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Heightened trade tensions weigh on Bursa, ringgit

27 Aug 2019 / 13:28 H.

PETALING JAYA: The escalation of trade tensions between the US and China bogged down major markets across the region today, with the FBM KLCI tumbling as much as 18.82 points or 1.2% to an intraday low of 1,590.51 points.

However, the key index managed to close above the 1,600-point psychological level at 1,600.53 points, a drop of 8.80 points or 0.55%.

Bursa Malaysia’s scoreboard showed 539 losers against 220 gainers, with 461 counters unchanged.

On the currency front, the ringgit weakened 0.31% to 4.2030 against the US dollar as at 5pm today, the lowest in the past 21 months. China’s yuan depreciated to an 11-year low to 7.1469 against the greenback.

The regional stock markets charted a similar path, with Tokyo’s Nikkei 225 Index slumping 2.17% to 20,261.04 points, while Hong Kong’s Hang Seng Index and South Korea’s Kospi sank 1.91% and 1.64% to 25,680.33 and 1,916.31 points, respectively. The Shanghai Stock Exchange’s composite index skidded 1.17% to 2,863.57.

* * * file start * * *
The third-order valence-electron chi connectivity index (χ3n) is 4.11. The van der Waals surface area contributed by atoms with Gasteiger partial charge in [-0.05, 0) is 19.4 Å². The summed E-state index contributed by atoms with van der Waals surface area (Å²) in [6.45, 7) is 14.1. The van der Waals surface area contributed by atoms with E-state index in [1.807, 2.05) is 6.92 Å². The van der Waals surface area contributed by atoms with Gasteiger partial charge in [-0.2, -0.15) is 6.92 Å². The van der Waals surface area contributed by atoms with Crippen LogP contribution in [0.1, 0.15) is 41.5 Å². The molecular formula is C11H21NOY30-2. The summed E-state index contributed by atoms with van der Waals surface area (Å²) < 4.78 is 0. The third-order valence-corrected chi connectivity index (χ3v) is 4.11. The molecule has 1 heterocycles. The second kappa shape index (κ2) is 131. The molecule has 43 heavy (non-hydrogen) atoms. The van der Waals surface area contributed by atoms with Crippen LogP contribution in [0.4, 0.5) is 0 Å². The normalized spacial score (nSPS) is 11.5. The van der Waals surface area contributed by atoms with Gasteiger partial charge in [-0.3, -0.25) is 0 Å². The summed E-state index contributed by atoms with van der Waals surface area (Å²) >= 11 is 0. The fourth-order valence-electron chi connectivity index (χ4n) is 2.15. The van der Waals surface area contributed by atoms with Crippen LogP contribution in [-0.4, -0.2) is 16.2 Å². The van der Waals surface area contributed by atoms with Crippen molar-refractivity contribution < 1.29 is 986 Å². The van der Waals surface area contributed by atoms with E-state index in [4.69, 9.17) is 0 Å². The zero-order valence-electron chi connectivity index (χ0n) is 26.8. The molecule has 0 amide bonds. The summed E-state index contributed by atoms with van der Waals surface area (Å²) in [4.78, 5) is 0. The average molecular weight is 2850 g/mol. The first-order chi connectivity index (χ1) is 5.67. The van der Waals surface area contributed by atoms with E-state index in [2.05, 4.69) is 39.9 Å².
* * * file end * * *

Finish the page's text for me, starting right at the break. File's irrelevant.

Last Friday, the Chinese State Council announced tariffs ranging from 5% to 10% on US$75 billion (RM315 billion) worth of US goods in two batches effective Sept 1 and Dec 15.

In addition, the administration will impose a 25% tariff on US cars and a 5% on auto parts and components in December, a tariff that was previously suspended in April.

US President Donald Trump tweeted for American companies to “immediately start looking for an alternative to China” and to raise the existing tariffs on US$250 billion of Chinese imports scheduled to take effect on Oct 1, to 30% from 25% previously.

Meanwhile, the tariffs on US$300 billion of goods which are scheduled to take effect from Sept 1 will be at 15% instead of 10%.

Commenting on the trade war saga, Rakuten Trade head of research Kenny Yee opined that it is a knee-jerk reaction across the regional markets.

With the latest tit-for-tat trade measures, Inter-Pacific Securities Sdn Bhd head of research Pong Teng Siew cautioned against optimism arising from trade diversion.

“Although the latest tariff measures against the US by China on agriculture and oil might in theory benefit Malaysia, it all depends if these opportunities could be realised,” he told SunBiz.

While the measures against US soyoil imports should translate into better demand for palm oil, he said, lower soyoil prices have affected palm oil, hence the realised benefit is less.

Speaking of the technology sector, Pong said if China develops its own technology ecosystem, there could be opportunities for Malaysian companies to participate, but may lose out in the current supply chain to the US.

On the whole, he conceded that there hasn’t been much benefit from the trade war as the positive impact has yet to materialise.

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